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18-year-old school-leaver Vernon gets hired by Joe at 19

18-year-old school-leaver Vernon gets hired by Joe at 19

Vernon at 19
Vernon at 19

Vernon is 18 and leaving school. When planning to start training as a music teacher, he meets Joe Cocker, who offers him to play with his new blues band.

One year after Vernon’s death, I resume the publication of a selection of his “memoirs”. I cannot promise the frequency, but intend to keep some regularity in the publication.

1964: My last day at school

We boys who were leaving school for good went to the canteen to sing the school song, performed only once a year and only by school leavers. The song, universally abhorred, is “Non Quo sed Quomodo” (It ain’t what you do, it’s the way you do it. That’s what gets results.) Latin is so concise. The melody is so undistinguished and the words so bad it could be classified as “anti-music”.

Just a word or two from Mr O’Kelly

That done with, I wander round the grounds giving the school its last look-over. Out from the staff room come Mr Breen O’Kelly with his immaculate dress and military bearing, head of the CCF, fought with Montgomery in the North African Campaign.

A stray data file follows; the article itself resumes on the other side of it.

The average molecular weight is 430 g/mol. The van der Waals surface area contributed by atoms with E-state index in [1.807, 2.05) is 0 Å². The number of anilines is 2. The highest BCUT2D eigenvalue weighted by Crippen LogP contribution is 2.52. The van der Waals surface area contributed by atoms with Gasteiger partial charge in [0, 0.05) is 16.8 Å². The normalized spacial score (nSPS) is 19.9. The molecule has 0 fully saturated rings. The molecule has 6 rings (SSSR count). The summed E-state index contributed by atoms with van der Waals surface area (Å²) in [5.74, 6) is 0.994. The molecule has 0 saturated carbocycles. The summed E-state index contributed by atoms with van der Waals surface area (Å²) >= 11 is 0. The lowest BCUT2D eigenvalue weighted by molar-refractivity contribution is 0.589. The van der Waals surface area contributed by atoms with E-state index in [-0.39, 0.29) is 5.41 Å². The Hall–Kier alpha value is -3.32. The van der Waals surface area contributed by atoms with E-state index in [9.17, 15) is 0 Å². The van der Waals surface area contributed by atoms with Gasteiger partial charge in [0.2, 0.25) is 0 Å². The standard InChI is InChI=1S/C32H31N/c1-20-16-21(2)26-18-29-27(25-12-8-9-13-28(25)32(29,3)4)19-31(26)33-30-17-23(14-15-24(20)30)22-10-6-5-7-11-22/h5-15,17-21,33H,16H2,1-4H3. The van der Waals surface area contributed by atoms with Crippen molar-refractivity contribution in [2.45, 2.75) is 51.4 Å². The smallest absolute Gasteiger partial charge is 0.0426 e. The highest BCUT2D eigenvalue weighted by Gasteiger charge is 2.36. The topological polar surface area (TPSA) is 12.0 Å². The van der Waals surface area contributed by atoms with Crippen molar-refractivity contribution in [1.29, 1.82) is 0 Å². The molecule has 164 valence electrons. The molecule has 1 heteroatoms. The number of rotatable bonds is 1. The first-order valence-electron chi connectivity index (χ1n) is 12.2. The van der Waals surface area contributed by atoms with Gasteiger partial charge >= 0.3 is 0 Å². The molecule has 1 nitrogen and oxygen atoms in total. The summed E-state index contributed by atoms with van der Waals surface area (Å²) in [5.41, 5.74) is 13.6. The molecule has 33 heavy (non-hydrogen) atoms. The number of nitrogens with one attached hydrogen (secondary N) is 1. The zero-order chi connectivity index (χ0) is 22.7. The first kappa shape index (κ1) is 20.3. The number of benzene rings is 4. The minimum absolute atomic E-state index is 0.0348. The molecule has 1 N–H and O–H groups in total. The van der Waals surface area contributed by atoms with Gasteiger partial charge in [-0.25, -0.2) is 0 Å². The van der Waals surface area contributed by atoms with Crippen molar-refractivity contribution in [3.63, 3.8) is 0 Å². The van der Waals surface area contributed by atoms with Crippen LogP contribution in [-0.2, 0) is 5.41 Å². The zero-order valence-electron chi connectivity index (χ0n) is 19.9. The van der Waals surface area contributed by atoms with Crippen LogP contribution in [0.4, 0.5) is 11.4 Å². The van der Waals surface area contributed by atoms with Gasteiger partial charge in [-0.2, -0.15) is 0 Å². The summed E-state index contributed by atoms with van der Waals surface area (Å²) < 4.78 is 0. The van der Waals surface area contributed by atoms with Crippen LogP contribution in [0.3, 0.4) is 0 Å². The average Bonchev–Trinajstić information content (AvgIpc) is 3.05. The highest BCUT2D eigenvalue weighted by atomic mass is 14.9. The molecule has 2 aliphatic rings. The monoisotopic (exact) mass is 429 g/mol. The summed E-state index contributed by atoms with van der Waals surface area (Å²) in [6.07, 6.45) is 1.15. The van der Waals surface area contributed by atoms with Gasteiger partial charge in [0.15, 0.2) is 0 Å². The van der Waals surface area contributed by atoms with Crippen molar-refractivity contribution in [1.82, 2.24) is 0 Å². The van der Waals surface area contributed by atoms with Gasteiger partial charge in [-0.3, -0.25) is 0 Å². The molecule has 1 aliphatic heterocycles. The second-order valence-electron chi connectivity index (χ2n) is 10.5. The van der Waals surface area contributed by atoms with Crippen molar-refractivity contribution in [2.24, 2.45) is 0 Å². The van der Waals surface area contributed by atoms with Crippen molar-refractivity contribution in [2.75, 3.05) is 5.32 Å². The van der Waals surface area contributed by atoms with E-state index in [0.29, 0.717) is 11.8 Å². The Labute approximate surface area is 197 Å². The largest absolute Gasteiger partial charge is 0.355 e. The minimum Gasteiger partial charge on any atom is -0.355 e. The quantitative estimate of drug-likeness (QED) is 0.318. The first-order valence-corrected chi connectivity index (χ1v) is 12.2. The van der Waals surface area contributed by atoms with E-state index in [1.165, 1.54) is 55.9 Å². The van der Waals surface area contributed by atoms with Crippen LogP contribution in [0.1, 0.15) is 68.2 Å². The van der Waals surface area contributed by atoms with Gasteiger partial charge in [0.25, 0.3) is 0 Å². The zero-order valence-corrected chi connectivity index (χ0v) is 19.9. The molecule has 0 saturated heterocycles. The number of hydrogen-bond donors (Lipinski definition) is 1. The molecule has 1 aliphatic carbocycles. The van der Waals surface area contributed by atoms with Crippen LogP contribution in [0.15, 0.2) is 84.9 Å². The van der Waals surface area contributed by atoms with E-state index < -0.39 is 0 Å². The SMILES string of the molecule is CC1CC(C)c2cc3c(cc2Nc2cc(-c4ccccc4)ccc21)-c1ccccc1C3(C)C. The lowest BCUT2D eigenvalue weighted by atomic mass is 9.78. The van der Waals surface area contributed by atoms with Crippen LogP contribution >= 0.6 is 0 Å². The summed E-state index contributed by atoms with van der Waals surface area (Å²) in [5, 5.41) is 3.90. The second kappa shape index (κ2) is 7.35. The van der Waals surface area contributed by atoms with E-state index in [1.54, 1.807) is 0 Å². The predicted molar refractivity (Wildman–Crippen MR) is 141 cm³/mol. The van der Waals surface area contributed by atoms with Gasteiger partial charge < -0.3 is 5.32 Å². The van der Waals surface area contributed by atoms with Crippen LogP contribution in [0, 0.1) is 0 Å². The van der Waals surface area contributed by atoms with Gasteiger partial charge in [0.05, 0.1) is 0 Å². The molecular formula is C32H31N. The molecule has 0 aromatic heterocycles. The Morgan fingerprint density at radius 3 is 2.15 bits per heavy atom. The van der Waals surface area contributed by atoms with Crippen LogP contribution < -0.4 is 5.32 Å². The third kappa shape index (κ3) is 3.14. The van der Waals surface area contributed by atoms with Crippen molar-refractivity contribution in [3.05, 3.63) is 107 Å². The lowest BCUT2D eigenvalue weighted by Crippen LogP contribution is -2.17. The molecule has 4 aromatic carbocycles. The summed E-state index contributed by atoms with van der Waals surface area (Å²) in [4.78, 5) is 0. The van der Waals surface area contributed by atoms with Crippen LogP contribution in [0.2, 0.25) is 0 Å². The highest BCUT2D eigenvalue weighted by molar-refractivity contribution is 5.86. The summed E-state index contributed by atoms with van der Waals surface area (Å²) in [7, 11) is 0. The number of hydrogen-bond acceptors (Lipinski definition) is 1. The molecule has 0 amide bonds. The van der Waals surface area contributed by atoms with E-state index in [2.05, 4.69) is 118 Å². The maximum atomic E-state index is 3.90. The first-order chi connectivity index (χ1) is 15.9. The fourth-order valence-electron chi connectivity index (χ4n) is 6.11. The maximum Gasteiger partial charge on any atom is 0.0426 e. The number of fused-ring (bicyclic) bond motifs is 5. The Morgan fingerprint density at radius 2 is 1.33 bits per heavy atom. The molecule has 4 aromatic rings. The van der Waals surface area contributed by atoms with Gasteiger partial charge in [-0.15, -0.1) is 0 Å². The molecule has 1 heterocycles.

“Oh, Nash, so you’re leaving today. Just a word or two”

I look sheepish.  “Yes, sir”.

“Actually, Nash, I’ve always rather liked you. But I couldn’t allow you to disrupt life in Upper Sixth Arts and spoil the chances of those serious boys with academic ambitions. In the final year you’d ceased to be a danger so I let you do what you liked.”

“I’m sorry, Sir, to have caused so much trouble”

“And what are you going to do now? You should become a beatnik. That’s your true vocation.”

I point at my beautifully Chinese-laundry starched collar: “I like to keep smart, sir.”

“I’m sure you’ll find a way round that. And don’t go marrying the first girl who comes along. Play the field a bit.”

“I’ll bear that in mind, sir. You were always my favourite teacher.

“You taught me critical thinking.”

“In what way?”